This article reminds us of why free markets are so important.
"Wealthy populations live longer and are healthier than poor populations because higher incomes open the door to literally thousands of opportunities to improve health and safety that are not available to the poor"
At the extreme end of the spectrum is Sub-Saharan Africa, a region plagued by poverty, famine, disease and very short life spans.
"Most Sub-Saharan Africans do not have access to childhood vaccines, bed nets or clean water. This lack of resources reduces life expectancy to a level far below that of rich countries. Princeton University economist Angus Deaton says poverty is the leading cause of mortality in developing countries."
The best remedy for this tragic situation is a healthy dose of economic growth and wealth creation.
"World Bank economist Lant Pritchett and former U.S. Treasury Secretary Lawrence H. Summers studied the relationship between income and health worldwide and found that infant mortality falls as income rises. According to their research, a developing country would avert one death per 1,000 live births if the average income were raised 1 percent. In 2005, for example, over 30,000 infant deaths would have been prevented in Sub-Saharan Africa if incomes were raised by about $5 per person per year."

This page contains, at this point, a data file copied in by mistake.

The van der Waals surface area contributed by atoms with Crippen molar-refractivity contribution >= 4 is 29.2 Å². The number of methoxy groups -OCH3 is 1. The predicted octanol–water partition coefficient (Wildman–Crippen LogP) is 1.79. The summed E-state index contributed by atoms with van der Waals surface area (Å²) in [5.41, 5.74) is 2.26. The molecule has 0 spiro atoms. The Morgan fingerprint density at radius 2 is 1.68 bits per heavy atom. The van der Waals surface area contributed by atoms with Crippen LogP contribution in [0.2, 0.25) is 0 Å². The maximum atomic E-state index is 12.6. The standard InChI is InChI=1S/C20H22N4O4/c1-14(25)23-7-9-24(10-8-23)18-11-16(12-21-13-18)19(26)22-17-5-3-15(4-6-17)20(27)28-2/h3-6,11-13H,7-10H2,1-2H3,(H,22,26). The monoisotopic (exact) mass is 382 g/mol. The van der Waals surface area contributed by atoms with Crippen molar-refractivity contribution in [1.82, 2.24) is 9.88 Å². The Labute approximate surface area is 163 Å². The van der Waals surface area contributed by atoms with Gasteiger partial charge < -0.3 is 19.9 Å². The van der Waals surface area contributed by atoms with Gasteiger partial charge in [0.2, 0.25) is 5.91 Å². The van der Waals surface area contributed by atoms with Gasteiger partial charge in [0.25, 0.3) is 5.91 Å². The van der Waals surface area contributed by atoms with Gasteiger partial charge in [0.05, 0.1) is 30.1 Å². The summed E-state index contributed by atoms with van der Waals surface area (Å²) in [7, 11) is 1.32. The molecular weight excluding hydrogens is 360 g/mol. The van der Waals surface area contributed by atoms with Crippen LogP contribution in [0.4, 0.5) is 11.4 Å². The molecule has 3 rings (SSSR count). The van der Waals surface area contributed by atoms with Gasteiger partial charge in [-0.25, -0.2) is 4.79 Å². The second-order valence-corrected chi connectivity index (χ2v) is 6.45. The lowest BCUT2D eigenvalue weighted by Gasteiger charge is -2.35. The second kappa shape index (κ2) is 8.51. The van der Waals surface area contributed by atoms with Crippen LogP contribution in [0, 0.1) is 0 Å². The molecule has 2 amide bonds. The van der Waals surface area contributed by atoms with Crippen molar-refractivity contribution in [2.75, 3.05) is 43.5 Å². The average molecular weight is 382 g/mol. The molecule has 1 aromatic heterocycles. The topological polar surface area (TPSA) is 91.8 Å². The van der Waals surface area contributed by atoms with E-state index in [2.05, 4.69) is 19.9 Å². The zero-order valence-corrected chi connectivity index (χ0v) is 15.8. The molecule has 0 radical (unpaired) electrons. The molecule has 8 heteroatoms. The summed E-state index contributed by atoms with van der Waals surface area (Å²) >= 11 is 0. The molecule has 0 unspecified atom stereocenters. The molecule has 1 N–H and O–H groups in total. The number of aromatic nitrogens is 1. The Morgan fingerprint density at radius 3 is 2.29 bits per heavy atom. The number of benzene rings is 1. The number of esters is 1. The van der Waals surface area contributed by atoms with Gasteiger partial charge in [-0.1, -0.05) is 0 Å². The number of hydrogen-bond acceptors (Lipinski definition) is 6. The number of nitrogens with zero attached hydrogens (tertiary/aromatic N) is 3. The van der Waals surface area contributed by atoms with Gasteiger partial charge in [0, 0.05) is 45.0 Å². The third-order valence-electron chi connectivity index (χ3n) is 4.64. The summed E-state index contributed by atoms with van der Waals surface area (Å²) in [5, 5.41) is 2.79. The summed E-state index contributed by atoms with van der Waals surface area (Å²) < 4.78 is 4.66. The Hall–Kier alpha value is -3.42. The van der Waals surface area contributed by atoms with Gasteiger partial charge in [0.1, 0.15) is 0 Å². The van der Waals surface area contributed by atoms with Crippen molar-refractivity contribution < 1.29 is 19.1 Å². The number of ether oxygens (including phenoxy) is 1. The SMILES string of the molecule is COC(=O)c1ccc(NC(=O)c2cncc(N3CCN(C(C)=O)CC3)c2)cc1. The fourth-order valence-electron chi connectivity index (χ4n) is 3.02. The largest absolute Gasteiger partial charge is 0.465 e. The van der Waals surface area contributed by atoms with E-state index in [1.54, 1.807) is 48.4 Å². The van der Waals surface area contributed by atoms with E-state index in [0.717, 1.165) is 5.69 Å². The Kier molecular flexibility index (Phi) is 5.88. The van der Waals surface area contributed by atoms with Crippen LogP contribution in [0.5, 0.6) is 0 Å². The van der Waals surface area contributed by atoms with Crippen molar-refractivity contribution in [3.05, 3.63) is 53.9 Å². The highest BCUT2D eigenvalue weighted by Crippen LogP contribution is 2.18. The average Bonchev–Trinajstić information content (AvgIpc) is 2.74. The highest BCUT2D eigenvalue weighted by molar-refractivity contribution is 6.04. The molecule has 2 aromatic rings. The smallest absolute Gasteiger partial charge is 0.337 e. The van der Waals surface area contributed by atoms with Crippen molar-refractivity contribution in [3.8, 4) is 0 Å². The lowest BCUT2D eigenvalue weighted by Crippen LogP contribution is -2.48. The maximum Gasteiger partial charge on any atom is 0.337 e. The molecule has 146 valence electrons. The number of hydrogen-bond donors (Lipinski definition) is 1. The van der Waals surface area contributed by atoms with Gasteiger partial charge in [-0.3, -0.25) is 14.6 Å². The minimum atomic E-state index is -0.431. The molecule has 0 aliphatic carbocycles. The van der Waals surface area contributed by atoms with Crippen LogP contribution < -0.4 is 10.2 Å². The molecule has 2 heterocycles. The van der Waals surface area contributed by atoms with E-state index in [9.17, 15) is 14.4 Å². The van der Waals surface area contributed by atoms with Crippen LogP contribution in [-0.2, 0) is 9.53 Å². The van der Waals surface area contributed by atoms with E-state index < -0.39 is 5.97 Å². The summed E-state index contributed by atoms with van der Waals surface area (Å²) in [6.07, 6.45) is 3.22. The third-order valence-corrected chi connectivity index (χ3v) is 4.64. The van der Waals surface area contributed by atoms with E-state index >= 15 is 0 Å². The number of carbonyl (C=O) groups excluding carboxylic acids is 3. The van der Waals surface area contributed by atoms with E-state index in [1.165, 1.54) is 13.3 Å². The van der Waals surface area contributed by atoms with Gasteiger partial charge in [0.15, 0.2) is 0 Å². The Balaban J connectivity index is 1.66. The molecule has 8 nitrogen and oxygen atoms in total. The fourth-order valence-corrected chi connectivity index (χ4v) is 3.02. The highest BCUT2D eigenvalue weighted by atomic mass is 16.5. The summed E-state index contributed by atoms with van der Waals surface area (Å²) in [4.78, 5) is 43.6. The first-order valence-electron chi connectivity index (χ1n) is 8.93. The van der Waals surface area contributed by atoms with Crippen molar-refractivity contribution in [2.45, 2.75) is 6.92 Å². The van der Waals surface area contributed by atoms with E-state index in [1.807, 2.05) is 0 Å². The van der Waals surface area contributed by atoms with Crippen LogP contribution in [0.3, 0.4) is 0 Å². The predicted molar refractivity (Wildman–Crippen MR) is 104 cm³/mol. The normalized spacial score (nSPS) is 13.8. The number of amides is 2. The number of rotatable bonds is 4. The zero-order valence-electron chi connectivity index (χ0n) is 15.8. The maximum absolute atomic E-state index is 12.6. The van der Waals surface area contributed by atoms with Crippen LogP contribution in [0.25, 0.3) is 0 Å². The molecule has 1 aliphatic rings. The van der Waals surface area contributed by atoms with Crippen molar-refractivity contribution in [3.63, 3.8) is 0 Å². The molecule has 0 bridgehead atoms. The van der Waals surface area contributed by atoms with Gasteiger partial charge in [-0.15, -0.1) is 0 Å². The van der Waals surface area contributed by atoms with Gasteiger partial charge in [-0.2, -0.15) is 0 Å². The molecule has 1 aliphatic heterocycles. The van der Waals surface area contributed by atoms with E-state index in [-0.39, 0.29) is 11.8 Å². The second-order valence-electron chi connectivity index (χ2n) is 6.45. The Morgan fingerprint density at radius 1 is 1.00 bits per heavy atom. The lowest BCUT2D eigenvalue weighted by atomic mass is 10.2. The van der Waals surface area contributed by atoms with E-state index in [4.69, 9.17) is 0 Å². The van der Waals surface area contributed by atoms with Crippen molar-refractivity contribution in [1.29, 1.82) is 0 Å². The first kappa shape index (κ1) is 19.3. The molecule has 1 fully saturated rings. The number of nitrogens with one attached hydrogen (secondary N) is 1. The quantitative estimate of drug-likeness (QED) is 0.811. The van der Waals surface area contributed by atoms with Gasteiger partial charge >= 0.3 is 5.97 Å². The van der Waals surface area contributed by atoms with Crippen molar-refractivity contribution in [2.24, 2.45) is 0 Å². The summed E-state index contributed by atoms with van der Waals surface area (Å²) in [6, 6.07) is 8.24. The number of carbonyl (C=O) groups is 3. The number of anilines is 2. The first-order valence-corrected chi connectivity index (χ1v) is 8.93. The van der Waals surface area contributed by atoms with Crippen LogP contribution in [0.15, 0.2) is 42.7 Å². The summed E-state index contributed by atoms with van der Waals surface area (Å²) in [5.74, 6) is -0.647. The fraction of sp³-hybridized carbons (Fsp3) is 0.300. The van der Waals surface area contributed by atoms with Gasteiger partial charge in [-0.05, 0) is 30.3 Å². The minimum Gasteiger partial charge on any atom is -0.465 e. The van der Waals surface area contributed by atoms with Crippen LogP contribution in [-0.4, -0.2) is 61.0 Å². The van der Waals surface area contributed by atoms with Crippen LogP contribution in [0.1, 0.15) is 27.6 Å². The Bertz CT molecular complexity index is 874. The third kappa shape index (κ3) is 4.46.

Of course, the best way to spur such life-saving economic growth is not via government intervention and large welfare programs as the left would have you believe, but from greater economic liberty.
"Not one Sub-Saharan African country ranks in the top quartile of economically free countries. Decades of political corruption, government-controlled monopolies, high inflation, excessive regulation of businesses, and stringent import and export restrictions have led to Africa’s current economic state. Adopting economically freer policies would increase the rate of economic growth in African countries and thus raise incomes."
Even the redistributionists at the World Bank have begun to recognize this.
"Huge developmental gains would be possible for some of the world’s poorest countries if their governments reform restrictive tax policies that make it impossible for ordinary firms to operate legally, a World Bank report argues today."
Unfortunately, it is hard to be optimistic about a region where the nations tax their businesses at twice the rate of profit.